Veronica got busy learning Creole from an amazing student of hers, Paul Karner, a man who’d spent much of his childhood visiting Haiti, and has since established a nonprofit in Jacmel recording Haitian musicians. Not only did he teach Veronica how to teach Yoga in Creole, he connected us with his friend, Alland, arranged for safe transport from Port au Prince to Jacmel and back, paid a local Haitian woman, Dede, in Jacmel to cook for us, ensured we had a Haitian phone and stayed in constant communication with us throughout our trip. He is, and was, a godsend.
From the Jacmel Music School
For some reason Diana and I each decided to leave Chicago (for men, of course, and we only sort of regret it), so in the midst of transition, we stayed organized with each other, Veronica communicating with our beloved social worker, Oldine, along with the elegant and lovely, Lazenya, to nail down the logistics of our return trip. As V and I finished up a few fundraisers at our home studios, Diana worked tirelessly on a stellar teacher training manual for the few Haitian locals we’d be leading this time around.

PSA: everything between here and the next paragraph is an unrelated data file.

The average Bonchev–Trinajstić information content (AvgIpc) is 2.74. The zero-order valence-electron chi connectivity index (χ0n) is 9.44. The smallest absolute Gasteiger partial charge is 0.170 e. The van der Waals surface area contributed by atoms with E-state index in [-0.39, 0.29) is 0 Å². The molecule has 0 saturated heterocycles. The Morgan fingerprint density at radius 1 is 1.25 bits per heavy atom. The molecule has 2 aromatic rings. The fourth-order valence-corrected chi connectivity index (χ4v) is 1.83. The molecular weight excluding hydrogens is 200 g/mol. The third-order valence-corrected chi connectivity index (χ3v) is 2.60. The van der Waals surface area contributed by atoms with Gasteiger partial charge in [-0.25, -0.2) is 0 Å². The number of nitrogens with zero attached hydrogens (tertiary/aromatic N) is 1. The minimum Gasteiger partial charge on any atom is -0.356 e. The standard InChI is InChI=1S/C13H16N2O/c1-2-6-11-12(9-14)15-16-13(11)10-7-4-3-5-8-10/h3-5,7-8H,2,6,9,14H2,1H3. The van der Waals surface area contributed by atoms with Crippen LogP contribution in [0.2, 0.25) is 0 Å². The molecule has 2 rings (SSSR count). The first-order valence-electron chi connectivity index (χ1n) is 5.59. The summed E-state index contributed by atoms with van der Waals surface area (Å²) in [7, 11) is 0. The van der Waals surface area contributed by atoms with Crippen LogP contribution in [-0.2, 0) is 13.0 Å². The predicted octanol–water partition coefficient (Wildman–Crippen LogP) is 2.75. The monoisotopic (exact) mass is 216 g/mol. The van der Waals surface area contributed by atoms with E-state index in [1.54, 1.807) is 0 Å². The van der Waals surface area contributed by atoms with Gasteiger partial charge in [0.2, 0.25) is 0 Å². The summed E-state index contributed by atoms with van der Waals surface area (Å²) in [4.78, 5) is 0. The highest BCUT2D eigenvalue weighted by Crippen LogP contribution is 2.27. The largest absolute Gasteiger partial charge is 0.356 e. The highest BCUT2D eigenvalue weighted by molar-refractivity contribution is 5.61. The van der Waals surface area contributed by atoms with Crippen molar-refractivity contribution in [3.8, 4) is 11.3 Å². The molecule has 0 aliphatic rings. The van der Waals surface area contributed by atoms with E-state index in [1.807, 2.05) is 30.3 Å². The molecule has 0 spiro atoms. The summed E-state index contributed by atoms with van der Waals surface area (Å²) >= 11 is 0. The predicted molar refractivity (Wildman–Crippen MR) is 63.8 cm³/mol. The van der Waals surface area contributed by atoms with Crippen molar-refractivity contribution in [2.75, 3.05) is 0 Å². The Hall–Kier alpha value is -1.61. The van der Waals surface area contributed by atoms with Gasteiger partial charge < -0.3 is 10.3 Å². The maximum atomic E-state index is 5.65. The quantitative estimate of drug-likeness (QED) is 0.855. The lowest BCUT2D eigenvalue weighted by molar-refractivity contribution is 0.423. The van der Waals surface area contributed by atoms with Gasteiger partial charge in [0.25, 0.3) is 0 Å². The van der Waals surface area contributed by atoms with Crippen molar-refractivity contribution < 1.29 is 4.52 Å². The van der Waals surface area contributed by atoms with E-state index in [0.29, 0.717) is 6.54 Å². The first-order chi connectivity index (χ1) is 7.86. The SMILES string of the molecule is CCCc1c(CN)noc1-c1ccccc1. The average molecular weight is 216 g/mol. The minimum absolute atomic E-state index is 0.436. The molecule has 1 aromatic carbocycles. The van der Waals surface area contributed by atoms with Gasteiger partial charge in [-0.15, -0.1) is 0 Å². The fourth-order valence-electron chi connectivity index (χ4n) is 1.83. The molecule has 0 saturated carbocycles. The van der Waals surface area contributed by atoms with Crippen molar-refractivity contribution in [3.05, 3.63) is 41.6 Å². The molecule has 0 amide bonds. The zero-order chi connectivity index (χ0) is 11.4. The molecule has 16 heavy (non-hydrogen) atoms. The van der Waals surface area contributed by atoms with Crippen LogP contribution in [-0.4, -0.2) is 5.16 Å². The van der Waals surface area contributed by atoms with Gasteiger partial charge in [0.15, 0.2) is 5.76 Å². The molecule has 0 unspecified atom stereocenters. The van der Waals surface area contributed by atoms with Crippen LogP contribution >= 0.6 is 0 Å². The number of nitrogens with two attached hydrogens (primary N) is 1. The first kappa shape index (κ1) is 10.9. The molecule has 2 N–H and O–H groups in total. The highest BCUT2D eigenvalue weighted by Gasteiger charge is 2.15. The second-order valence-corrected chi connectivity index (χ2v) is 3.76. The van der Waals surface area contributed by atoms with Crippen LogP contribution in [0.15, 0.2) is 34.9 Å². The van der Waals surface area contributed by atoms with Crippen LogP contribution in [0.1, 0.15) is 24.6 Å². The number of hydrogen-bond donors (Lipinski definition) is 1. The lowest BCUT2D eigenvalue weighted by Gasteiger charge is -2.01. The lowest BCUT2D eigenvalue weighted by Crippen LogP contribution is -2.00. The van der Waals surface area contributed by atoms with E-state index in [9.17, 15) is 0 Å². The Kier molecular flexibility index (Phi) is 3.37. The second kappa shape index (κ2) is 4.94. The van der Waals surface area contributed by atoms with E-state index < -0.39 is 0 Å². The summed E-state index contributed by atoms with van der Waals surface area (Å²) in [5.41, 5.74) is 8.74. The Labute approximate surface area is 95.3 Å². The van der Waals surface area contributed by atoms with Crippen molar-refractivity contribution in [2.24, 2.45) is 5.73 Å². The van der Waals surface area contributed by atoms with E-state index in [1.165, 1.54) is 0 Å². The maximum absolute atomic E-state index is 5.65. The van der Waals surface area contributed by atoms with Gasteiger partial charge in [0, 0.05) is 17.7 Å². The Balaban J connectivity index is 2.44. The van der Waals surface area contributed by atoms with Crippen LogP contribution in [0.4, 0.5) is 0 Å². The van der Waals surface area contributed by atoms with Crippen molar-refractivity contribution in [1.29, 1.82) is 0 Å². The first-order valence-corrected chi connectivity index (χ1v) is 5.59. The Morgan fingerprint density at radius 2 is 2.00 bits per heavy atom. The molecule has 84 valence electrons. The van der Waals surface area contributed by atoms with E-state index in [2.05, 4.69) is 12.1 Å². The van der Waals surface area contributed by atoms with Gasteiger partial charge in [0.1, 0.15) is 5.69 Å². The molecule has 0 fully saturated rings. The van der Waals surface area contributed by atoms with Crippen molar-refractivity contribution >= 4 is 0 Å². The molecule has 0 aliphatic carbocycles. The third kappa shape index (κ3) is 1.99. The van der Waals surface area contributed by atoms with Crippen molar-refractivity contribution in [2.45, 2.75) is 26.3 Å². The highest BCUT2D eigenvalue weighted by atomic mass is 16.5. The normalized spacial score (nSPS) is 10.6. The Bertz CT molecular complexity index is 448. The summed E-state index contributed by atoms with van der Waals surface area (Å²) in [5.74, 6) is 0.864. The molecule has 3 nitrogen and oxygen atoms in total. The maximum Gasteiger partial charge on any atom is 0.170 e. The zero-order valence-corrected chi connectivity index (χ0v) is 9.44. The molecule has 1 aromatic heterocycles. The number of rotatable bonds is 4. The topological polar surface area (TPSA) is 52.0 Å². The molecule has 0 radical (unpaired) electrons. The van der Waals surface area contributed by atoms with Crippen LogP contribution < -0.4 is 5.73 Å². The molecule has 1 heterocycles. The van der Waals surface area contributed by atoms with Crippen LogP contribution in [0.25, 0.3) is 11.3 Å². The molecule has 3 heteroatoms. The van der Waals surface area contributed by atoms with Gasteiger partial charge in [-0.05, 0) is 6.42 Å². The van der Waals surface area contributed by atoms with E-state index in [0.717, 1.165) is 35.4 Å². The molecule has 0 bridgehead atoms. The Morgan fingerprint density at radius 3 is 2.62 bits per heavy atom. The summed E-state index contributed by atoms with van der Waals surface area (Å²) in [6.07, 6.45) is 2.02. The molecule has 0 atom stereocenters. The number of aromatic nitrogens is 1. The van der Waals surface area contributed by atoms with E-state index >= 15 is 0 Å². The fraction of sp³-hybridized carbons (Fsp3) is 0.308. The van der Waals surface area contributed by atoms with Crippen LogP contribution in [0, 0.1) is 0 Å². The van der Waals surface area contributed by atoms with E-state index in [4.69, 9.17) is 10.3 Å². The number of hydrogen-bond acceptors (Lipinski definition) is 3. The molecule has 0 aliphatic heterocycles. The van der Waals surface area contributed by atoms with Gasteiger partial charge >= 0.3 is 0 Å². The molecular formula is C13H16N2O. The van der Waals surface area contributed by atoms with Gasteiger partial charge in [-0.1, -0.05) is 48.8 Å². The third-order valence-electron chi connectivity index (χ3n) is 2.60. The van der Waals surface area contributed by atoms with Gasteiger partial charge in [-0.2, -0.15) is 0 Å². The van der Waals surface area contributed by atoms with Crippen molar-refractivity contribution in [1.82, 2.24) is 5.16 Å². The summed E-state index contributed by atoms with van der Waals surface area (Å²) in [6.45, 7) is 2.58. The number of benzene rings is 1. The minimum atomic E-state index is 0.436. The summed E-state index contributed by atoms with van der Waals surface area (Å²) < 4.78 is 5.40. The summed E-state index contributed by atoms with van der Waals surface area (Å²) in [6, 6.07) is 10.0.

We learned our mat and equipment donations were nowhere to be found this year so we collected what we could, packed our bags, gathered a slew of snack foods and embarked on our second trip to the Caribbean. V couldn’t wait to be warm again. We all couldn’t wait to be together, to share what we love with such deserving people, and to do what we love together. It is a gift to collaborate with such intelligent and thoughtful people. I cannot imagine a better learning and loving experience than that.
Veronica and I arrived first. It felt nice to commemorate our first trip together by teaching our patients (some who’d returned from the previous year) again. We both felt even more at ease this time around, something about the familiarity of Haiti, these kind and resilient people made us feel right at home. And again, they were so grateful and receptive to Yoga. They breathed like they were taking in nectar, transitioned from pose to pose with presence and a keen sense of humor. Five minutes in and we were reminded exactly why we could not wait to come back.